that so with pure chat we started for

free and we did this sort of exact same

thing where we gave away our product for

free had lots and lots of users we had

over a hundred thousand sign up accounts

sign up for pure chat before we ever

charged a single dollar for the product

then we came in from the bottom we

wanted to charge as little as possible

so we charged $5 per user per month and

then established an average revenue per

customer of which is by the way

something you should know average

revenue per customer

a RPC or ARP you per user of eleven

dollars per month because our average

customers were getting two point

something users per customer after a few

months of doing that then we decided

okay let's let's add another pricing

plan eight dollars per month where we

tweaked some features we said okay if

you wanted the powered by pure chat to

not be there

we're going to charge you $8 per month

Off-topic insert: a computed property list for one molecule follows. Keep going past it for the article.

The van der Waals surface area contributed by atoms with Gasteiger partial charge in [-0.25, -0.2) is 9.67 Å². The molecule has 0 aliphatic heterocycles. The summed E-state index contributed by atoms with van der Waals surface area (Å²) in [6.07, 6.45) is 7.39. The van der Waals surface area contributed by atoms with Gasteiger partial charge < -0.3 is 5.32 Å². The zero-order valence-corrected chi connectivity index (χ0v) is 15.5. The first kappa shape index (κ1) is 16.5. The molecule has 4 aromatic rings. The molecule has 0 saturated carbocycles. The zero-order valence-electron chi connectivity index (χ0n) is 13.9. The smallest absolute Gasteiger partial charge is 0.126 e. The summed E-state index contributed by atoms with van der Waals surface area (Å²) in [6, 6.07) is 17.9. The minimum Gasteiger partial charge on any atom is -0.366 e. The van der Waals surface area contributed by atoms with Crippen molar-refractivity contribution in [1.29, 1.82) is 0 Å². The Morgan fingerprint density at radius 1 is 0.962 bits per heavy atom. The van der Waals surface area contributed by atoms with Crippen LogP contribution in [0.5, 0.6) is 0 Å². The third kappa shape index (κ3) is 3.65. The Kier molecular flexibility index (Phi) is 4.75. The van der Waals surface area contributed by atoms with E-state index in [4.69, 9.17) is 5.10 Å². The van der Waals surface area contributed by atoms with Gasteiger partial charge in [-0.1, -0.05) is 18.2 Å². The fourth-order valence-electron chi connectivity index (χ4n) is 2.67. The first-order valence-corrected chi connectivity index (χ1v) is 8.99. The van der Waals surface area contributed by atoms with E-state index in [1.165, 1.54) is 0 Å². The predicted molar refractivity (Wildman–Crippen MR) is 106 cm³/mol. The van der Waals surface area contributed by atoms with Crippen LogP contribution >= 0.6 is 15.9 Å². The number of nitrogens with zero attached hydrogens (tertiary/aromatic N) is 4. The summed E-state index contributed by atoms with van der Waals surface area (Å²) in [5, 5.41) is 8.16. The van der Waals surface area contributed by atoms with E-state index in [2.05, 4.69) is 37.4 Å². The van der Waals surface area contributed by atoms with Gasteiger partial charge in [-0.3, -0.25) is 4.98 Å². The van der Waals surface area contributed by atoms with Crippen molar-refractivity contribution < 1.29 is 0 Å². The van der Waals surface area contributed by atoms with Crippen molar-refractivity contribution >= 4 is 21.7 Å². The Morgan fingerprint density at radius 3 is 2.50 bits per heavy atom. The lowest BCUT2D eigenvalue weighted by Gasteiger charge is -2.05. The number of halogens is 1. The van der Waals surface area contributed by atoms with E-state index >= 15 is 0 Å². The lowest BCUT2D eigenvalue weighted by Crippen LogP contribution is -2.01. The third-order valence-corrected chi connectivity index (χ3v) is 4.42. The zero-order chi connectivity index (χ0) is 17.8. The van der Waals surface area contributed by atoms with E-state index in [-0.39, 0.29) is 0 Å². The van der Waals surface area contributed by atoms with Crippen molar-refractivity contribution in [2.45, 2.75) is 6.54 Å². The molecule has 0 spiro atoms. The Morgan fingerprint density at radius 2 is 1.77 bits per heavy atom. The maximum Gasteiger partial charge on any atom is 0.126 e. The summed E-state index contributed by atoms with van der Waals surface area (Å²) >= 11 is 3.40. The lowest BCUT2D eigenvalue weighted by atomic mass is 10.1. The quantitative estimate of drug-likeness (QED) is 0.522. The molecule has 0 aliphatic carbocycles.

for that and minimum is two users per

per account for signing up for the $8

plan and our average revenue per

customer jumped to $16 per customer at

50% growth a increase in our growth rate

essentially and your question should be

well did that do anything to conversion

rates because if you converted fewer

customers then they might not be worth

it and the answer is that there wasn't

any noticeable change to our conversion

rate so we did that for a few months and

the next thing we did is we came up with

a sort of set of buckets where we said

okay if you have up to three users our

entry plan is $15 per month it's still

$5 per user per month but we charge you

for three right off the bat the next

bucket is six users and the market after

that is 15 users and in fact those are

newer experiments we did ten users and

25 users and we wanted to see what would

happen if we did this type of a plan

because if our average revenue per

customer was 16 we wanted to see how do

we move that average revenue up a little

bit and it turned out that our average

revenue per customer shot up to $30 per

customer almost double so our growth

rate overnight doubled just like that

and of course the question of whether or